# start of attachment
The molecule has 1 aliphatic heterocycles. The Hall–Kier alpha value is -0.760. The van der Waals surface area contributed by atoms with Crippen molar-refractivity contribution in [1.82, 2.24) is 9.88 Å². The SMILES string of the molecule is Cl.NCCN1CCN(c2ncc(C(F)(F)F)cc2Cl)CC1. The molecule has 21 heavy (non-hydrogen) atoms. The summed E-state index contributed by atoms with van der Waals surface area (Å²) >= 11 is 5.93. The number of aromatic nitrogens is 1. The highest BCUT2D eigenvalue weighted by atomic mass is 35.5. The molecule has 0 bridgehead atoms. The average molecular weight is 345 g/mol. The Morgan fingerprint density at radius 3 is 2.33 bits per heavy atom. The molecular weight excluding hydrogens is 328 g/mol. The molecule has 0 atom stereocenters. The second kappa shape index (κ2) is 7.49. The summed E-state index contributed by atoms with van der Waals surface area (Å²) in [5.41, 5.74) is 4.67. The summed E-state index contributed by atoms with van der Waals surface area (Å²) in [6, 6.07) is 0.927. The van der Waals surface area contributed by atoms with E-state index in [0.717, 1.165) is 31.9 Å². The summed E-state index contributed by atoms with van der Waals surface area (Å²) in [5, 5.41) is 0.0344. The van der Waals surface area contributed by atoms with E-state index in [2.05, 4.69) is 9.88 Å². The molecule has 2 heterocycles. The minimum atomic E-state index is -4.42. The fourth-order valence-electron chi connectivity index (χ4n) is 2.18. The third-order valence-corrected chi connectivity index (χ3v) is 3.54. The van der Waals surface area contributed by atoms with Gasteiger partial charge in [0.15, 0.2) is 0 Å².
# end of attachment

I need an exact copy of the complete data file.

The molecule has 1 aliphatic heterocycles. The Hall–Kier alpha value is -0.760. The van der Waals surface area contributed by atoms with Crippen molar-refractivity contribution in [1.82, 2.24) is 9.88 Å². The SMILES string of the molecule is Cl.NCCN1CCN(c2ncc(C(F)(F)F)cc2Cl)CC1. The molecule has 21 heavy (non-hydrogen) atoms. The summed E-state index contributed by atoms with van der Waals surface area (Å²) >= 11 is 5.93. The number of aromatic nitrogens is 1. The highest BCUT2D eigenvalue weighted by atomic mass is 35.5. The molecule has 0 bridgehead atoms. The average molecular weight is 345 g/mol. The Morgan fingerprint density at radius 3 is 2.33 bits per heavy atom. The molecular weight excluding hydrogens is 328 g/mol. The molecule has 0 atom stereocenters. The second kappa shape index (κ2) is 7.49. The summed E-state index contributed by atoms with van der Waals surface area (Å²) in [5.41, 5.74) is 4.67. The summed E-state index contributed by atoms with van der Waals surface area (Å²) in [6, 6.07) is 0.927. The van der Waals surface area contributed by atoms with E-state index in [0.717, 1.165) is 31.9 Å². The summed E-state index contributed by atoms with van der Waals surface area (Å²) in [5, 5.41) is 0.0344. The van der Waals surface area contributed by atoms with E-state index in [2.05, 4.69) is 9.88 Å². The molecule has 2 heterocycles. The minimum atomic E-state index is -4.42. The fourth-order valence-electron chi connectivity index (χ4n) is 2.18. The third-order valence-corrected chi connectivity index (χ3v) is 3.54. The van der Waals surface area contributed by atoms with Gasteiger partial charge in [0.15, 0.2) is 0 Å².